Sloths, Cecropia & Cacao

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A sloth in Costa Rica.  Karen Reyes

I had never heard the name guarumo for this tree before. Cecropia is the name we have commonly heard for it in Costa Rica. Veronique Greenwood, who we have linked to twice until now, has contributed more than vocabulary to me through this article. I am particularly thankful for the realization that cacao can be more useful than I had been aware. Beyond the benefits of being grown organically it may play a key role in regenerative forest development. This, entrepreneurial conservation in mind, must become a variable by which Organikos sources chocolate in Costa Rica:

Where Sloths Find These Branches, Their Family Trees Expand

A study showed that when some animals find a crucial resource, they can survive in changing environments and even thrive.

Look closely up in the trees of a shade-grown cacao plantation in eastern Costa Rica, and you’ll see an array of small furry faces peering back at you. Those are three-toed sloths that make their homes there, clambering ever so slowly into the upper branches to bask in the morning sun. You might also spot them munching on leaves from the guarumo tree, which shades the cacao plants.

Scientists have long known that this tree is important to the diets of sloths. Its foliage is highly nutritious, available all year and easy for the creatures to digest. But in a new study published Tuesday in Proceedings of the Royal Academy B, researchers report that a population of sloths with more guarumo trees in their cacao plantation habitat had more babies and were more likely to survive.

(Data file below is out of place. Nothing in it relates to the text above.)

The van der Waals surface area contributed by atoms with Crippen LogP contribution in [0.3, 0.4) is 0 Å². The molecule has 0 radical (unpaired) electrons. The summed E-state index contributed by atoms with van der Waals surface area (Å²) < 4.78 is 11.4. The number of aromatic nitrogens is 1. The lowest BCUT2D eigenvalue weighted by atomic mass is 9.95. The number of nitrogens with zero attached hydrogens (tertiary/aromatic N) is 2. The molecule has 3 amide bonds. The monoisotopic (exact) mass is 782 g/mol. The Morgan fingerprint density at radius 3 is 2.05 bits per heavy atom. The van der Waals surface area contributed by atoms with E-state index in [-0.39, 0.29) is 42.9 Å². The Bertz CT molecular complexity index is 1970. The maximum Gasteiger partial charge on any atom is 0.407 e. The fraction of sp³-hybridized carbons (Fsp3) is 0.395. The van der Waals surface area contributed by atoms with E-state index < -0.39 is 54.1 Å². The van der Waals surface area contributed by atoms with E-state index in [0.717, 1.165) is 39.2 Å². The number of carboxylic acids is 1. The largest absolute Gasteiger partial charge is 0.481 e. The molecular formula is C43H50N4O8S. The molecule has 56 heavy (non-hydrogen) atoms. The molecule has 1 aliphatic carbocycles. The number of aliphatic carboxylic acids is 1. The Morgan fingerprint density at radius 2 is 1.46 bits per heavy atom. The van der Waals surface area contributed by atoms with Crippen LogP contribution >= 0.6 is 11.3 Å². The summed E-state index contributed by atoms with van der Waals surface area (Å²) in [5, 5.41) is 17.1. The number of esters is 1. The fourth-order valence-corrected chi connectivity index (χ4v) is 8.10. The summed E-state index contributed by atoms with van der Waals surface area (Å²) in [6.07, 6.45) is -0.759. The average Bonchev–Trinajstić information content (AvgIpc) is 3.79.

Their findings suggest that the tree’s presence can help ensure the health of sloth populations even in environments that have already been disturbed by humans, like farms. It also shows how animals that have a specialized ecological niche, while traditionally thought of as vulnerable, can persist in changed circumstances as long as the resource that they depend on is available.

For almost ten years, Jonathan Pauli and M. Zachariah Peery, professors at the University of Wisconsin, and their colleagues have been tracking a group of sloths in Costa Rica. The animals are equipped with radio collars that transmit their location five or six times a month, so the team knows where each sloth’s usual territory is. The team has also taken DNA samples and figured out the sloths’ family tree, so they can tell which individuals are having the most babies…

Read the whole article here.

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